Tile & Wall Colors

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Matching tile and walls can be a challenge, particularly if your tiles are an unusual color. Tiles are most frequently found in kitchens and bathrooms, on the floors and sometimes the walls. Picking the right paint colors to go with the tile can produce beautiful and attractive effects that will bring out the best qualities of your kitchen and bathroom.

Terra Cotta Tiles

  • Terra cotta is a very common color for tiles. Many kitchens that are decorated in a Tuscan theme feature terra cotta tiles on the floor. The deep red of terra cotta is easily matched with a wide variety of colors. If you're using terra cotta tiles in a small room, complement them with a peach-toned or deep yellow color on the walls. These colors will complement the terra cotta while making the room seem bigger and brighter at the same time. Peach and yellow fall along the same color spectrum as terra cotta, so the combination will naturally mesh within the room.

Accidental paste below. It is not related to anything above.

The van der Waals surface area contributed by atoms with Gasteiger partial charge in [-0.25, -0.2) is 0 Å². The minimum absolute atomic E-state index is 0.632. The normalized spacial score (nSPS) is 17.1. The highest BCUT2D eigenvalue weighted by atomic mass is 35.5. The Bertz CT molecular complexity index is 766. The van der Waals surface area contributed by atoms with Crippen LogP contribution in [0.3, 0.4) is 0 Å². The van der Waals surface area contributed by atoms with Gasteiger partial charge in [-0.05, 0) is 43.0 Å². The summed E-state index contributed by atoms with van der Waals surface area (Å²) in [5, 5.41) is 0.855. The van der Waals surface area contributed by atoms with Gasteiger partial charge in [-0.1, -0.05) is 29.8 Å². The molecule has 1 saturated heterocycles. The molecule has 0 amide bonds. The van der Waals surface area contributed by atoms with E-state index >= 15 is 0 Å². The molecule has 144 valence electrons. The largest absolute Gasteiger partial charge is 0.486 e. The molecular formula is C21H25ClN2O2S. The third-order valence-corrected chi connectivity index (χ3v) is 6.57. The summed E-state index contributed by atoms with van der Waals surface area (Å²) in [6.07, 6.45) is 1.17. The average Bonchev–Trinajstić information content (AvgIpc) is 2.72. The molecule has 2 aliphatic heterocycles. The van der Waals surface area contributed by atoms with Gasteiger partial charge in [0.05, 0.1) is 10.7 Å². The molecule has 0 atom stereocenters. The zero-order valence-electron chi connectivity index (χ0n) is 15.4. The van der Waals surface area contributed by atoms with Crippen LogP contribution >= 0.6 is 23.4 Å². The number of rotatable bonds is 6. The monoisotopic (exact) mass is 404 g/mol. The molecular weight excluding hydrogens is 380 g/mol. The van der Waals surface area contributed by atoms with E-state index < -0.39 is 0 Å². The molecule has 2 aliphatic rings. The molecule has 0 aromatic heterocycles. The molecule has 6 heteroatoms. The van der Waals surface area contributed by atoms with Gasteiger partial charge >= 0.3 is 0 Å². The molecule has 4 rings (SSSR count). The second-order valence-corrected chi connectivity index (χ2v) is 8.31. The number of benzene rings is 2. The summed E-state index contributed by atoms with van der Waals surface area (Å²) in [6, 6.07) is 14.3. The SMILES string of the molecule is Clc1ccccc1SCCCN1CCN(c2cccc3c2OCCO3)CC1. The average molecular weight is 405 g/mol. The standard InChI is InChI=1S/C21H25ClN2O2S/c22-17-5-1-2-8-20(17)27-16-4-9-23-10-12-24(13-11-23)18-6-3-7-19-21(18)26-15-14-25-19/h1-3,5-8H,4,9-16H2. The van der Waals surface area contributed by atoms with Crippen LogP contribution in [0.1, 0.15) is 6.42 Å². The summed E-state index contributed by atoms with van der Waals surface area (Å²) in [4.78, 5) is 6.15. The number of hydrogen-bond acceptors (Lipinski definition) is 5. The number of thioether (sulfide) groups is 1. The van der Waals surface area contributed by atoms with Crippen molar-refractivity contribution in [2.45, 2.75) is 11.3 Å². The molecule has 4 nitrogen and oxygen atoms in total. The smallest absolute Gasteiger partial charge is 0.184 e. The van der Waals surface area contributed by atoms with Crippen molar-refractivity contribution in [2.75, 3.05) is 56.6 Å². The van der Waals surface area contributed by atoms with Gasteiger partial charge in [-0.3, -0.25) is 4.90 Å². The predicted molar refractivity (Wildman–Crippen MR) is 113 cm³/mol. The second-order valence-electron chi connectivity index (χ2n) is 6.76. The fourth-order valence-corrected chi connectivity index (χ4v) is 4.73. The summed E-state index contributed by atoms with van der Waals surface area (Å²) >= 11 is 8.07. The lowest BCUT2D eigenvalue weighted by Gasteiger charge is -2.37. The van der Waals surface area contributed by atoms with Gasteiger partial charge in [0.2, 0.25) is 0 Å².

Complementary Colors

  • Color wheel theory suggests that complementary colors are those that fall opposite each other on the wheel. The three primary colors are red, blue and yellow. Red and blue combine to make purple, blue and yellow make green, while red and yellow make orange. The complementary pairs are red and green, blue and orange, and yellow and purple. You can create bold color effects by using a complementary color of your tile's shade. Be careful when employing this technique, because you can end up with a color scheme that's so bold it becomes jarring.

Contrasts

  • Visually interesting and appealing rooms can combine complements and contrasts. If you have terra cotta tiles on your floor, you can complement them with peach or yellow walls, while also adding green highlights for visual contrast. Experiment with contrasting trim colors. To test the effect, paint a scrap of wood with the color you're considering and juxtapose it with your tiles. This will give you an idea of how it will look on the wall.

Slate

  • Slate and slate-colored tiles feature an earth-toned gray as their dominant color. Slate is frequently used on floors, and may sometimes be found on bathroom walls as well. Because it's a fairly dark color, avoid painting the walls the same shade, as you'll end up with a dark and monochrome room. Try a light cream or ivory color for walls situated above slate. This will create a variety of complementary earth tones within the room, and will nicely highlight the texture and surface of the slate.

References

  • Photo Credit Jupiterimages/Creatas/Getty Images
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